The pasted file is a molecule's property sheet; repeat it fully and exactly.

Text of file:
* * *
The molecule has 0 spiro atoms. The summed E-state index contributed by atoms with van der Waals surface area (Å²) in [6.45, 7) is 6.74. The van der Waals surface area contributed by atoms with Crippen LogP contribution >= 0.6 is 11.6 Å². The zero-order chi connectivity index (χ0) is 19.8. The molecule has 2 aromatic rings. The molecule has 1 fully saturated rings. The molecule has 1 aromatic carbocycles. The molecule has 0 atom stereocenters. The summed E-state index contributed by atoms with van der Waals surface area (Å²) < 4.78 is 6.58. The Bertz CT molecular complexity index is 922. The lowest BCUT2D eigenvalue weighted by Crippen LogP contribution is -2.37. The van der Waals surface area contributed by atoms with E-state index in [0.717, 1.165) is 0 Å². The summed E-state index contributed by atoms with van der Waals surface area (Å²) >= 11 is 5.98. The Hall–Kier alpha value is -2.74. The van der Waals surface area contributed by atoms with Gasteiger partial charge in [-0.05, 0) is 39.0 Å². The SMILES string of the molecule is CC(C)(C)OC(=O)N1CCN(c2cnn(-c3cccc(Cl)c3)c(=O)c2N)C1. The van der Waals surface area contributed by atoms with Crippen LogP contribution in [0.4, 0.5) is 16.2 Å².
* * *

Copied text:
The molecule has 0 spiro atoms. The summed E-state index contributed by atoms with van der Waals surface area (Å²) in [6.45, 7) is 6.74. The van der Waals surface area contributed by atoms with Crippen LogP contribution >= 0.6 is 11.6 Å². The zero-order chi connectivity index (χ0) is 19.8. The molecule has 2 aromatic rings. The molecule has 1 fully saturated rings. The molecule has 1 aromatic carbocycles. The molecule has 0 atom stereocenters. The summed E-state index contributed by atoms with van der Waals surface area (Å²) < 4.78 is 6.58. The Bertz CT molecular complexity index is 922. The lowest BCUT2D eigenvalue weighted by Crippen LogP contribution is -2.37. The van der Waals surface area contributed by atoms with E-state index in [0.717, 1.165) is 0 Å². The summed E-state index contributed by atoms with van der Waals surface area (Å²) >= 11 is 5.98. The Hall–Kier alpha value is -2.74. The van der Waals surface area contributed by atoms with Gasteiger partial charge in [-0.05, 0) is 39.0 Å². The SMILES string of the molecule is CC(C)(C)OC(=O)N1CCN(c2cnn(-c3cccc(Cl)c3)c(=O)c2N)C1. The van der Waals surface area contributed by atoms with Crippen LogP contribution in [0.4, 0.5) is 16.2 Å².